Kerry said he spoke with Turkey's foreign minister Friday reaffirmed the U.S.'s "absolute support" for Turkey's government.
Turkey's state-run Anadolu Agency reported that 17 police officers had been killed in a helicopter attack on police special forces headquarters on the outskirts of Ankara. The state-run news agency also said bomb was thrown at the the National Assembly building in the capital, injuring 12 police officers.
The government-run TRT channel was taken over, and a woman read a statement announcing the military seized it shortly before the channel was taken off air. Later, TRT began broadcasting again, and large crowds were seen inside a television station in apparent opposition to the coup attempt.
In his address Saturday, Erdogan appeared to blame followers a Muslim cleric who is living in self-imposed exile in Pennsylvania, Fethullah Gulen. "They were being told what to do from Pennsylvania," Erdogan said.
A non-profit group inspired by Gulen's teachings condemned the attempted coup.
Erdogan suggested the government would remove elements in the military sympathetic to those that attempted the coup. "This uprising is a gift from God ... because this will help us claim our military from these members of this gang."
There were reports that social media was slowed or obstructed during the coup attempt. Twitter said "We have no reason to think we've been fully blocked in Turkey, but we suspect there is an intentional slowing of our traffic in [the] country."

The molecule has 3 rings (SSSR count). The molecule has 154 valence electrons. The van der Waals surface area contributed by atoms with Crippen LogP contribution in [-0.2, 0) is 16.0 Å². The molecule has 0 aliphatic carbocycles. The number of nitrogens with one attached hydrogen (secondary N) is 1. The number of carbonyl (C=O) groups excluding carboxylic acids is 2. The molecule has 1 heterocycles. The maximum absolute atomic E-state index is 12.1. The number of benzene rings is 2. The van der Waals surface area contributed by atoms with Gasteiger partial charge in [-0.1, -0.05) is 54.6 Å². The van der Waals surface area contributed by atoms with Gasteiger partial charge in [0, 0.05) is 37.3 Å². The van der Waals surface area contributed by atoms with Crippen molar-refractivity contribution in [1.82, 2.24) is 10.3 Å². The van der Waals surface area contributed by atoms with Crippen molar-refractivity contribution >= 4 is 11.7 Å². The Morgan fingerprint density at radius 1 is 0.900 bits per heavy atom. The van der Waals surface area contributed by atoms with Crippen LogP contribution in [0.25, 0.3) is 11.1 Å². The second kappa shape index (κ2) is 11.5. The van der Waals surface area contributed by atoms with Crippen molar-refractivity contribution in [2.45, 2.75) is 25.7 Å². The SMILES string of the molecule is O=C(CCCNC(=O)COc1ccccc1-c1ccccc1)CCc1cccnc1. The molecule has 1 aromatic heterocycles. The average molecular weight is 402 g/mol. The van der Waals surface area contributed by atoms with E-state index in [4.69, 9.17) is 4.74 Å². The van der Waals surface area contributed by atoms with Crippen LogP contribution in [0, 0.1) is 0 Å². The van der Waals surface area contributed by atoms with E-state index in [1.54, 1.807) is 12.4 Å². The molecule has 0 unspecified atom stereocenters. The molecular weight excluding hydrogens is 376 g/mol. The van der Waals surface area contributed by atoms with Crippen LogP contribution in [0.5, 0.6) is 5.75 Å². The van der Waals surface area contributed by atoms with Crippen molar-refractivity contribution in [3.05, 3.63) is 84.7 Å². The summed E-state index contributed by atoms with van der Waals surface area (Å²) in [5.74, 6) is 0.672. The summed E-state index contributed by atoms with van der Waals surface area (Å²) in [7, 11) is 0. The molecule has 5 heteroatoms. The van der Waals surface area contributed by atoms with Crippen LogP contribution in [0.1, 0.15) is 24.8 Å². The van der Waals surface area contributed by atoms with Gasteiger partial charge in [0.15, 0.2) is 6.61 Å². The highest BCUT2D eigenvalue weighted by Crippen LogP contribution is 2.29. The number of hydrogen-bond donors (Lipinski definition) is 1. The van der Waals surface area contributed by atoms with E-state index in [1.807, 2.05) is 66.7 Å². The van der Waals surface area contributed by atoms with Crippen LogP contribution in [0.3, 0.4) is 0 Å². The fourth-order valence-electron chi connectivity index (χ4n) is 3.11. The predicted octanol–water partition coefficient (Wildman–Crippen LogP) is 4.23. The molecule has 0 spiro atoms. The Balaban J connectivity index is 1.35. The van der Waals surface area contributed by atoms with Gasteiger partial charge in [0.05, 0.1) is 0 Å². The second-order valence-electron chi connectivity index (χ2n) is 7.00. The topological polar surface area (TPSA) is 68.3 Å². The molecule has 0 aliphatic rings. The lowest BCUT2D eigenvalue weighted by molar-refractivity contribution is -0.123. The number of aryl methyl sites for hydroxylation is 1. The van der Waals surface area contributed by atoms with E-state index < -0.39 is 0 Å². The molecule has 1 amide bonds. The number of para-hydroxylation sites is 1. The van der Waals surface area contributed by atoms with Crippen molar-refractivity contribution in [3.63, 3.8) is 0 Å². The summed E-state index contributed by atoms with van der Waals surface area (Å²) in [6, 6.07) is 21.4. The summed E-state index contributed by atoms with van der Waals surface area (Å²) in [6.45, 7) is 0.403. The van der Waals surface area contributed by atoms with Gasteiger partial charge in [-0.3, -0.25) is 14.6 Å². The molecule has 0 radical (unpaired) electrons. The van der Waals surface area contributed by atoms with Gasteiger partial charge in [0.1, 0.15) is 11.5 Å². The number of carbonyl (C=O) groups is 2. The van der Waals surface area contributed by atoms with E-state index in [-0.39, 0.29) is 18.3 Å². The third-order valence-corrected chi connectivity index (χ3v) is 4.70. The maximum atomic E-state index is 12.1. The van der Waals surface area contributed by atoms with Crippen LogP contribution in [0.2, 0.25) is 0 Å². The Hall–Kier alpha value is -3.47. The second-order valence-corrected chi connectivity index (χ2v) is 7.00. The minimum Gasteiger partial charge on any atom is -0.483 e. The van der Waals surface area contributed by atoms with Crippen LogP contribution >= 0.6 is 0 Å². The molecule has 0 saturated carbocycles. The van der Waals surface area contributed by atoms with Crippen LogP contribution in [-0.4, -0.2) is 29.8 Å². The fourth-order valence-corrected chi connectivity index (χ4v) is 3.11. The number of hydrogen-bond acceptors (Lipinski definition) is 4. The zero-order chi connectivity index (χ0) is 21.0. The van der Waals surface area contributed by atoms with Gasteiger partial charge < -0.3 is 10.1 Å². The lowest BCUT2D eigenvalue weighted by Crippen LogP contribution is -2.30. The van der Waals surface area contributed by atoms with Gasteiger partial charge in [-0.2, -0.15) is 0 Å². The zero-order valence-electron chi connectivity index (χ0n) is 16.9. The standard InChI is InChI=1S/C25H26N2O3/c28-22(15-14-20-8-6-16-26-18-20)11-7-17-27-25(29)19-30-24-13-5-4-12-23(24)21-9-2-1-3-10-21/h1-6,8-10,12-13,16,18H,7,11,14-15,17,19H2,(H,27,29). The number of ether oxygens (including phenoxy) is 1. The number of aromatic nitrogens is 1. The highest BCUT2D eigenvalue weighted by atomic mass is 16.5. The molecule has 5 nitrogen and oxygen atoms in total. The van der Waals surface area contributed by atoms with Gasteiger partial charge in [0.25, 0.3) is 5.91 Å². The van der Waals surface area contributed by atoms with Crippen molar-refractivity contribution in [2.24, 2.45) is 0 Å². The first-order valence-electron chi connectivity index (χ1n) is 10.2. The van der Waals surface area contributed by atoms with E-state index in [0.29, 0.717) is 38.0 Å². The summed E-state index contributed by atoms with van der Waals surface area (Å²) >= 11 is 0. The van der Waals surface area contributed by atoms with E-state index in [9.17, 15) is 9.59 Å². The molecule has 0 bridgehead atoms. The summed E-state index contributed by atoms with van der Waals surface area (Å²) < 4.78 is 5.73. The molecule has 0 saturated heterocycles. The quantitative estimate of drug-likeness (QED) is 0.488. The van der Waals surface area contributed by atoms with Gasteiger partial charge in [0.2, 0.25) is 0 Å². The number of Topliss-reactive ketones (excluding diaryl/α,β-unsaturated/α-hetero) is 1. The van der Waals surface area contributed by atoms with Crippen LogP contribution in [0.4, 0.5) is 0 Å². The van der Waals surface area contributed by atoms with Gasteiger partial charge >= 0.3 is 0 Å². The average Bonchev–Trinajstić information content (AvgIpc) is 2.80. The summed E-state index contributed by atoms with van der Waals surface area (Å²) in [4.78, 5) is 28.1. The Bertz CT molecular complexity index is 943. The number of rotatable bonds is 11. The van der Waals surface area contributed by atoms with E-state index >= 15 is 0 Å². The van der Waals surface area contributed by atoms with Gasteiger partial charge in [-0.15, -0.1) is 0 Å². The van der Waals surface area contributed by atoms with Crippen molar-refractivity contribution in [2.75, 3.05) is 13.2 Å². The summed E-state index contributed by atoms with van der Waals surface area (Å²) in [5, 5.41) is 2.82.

Erdogan was elected president in 2014 in the country's first direct presidential election, after serving as prime minister for three terms. He has been criticized in recent years over crackdowns on media freedoms, following a corruption investigation that was shut down as an attempt to overthrow him.
Turkey is one of America's key NATO allies. Its strategic location, bordering Syria, Iraq and Iran, makes it a gateway for those wishing to travel to Syria or Iraq and join the terror group ISIS. In August, it began allowing U.S. jets to conduct strikes against ISIS in Syria, flying from a joint military base in Incirlik.
NATO Secretary General Jens Stoltenberg said on Twitter that he had spoken to Turkey's foreign minister. "I call for calm, restraint & full respect for Turkey's democratic institutions," Stoltenberg said.
The joint U.S.-Turkish Military Base at Incirlik, located in Adana, and other outlying went to "Force Protection Condition Delta" after the coup unfolded. According to U.S. military documents, the security condition dictates all missions halt except base security.
As of July 1, 2,000 U.S. military personnel are stationed in Turkey, along with 600 civilian government personnel work for the U.S. government in Turkey, of which 350 are Turkish nationals
Families and dependents of U.S. personnel have already been evacuated from the base. They were evacuated after the terror attacks against the Istanbul airport in late June.